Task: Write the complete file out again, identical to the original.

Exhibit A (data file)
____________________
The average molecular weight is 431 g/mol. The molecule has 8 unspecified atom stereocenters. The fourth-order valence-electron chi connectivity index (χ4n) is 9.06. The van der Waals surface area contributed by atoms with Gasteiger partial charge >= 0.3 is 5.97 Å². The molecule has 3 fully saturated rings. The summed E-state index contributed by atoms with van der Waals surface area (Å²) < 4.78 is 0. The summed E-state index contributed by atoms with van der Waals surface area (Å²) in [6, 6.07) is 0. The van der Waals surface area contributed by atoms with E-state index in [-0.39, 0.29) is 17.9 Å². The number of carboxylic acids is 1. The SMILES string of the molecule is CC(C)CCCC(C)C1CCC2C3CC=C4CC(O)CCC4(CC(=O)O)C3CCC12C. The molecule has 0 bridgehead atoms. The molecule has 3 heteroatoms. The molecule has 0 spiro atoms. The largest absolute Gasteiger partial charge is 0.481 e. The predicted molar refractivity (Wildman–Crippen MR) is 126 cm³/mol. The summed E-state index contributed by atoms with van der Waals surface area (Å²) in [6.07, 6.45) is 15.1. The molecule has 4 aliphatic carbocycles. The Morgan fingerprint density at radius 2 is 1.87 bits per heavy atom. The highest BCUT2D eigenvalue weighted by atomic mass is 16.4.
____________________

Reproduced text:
The average molecular weight is 431 g/mol. The molecule has 8 unspecified atom stereocenters. The fourth-order valence-electron chi connectivity index (χ4n) is 9.06. The van der Waals surface area contributed by atoms with Gasteiger partial charge >= 0.3 is 5.97 Å². The molecule has 3 fully saturated rings. The summed E-state index contributed by atoms with van der Waals surface area (Å²) < 4.78 is 0. The summed E-state index contributed by atoms with van der Waals surface area (Å²) in [6, 6.07) is 0. The van der Waals surface area contributed by atoms with E-state index in [-0.39, 0.29) is 17.9 Å². The number of carboxylic acids is 1. The SMILES string of the molecule is CC(C)CCCC(C)C1CCC2C3CC=C4CC(O)CCC4(CC(=O)O)C3CCC12C. The molecule has 0 bridgehead atoms. The molecule has 3 heteroatoms. The molecule has 0 spiro atoms. The largest absolute Gasteiger partial charge is 0.481 e. The predicted molar refractivity (Wildman–Crippen MR) is 126 cm³/mol. The summed E-state index contributed by atoms with van der Waals surface area (Å²) in [6.07, 6.45) is 15.1. The molecule has 4 aliphatic carbocycles. The Morgan fingerprint density at radius 2 is 1.87 bits per heavy atom. The highest BCUT2D eigenvalue weighted by atomic mass is 16.4.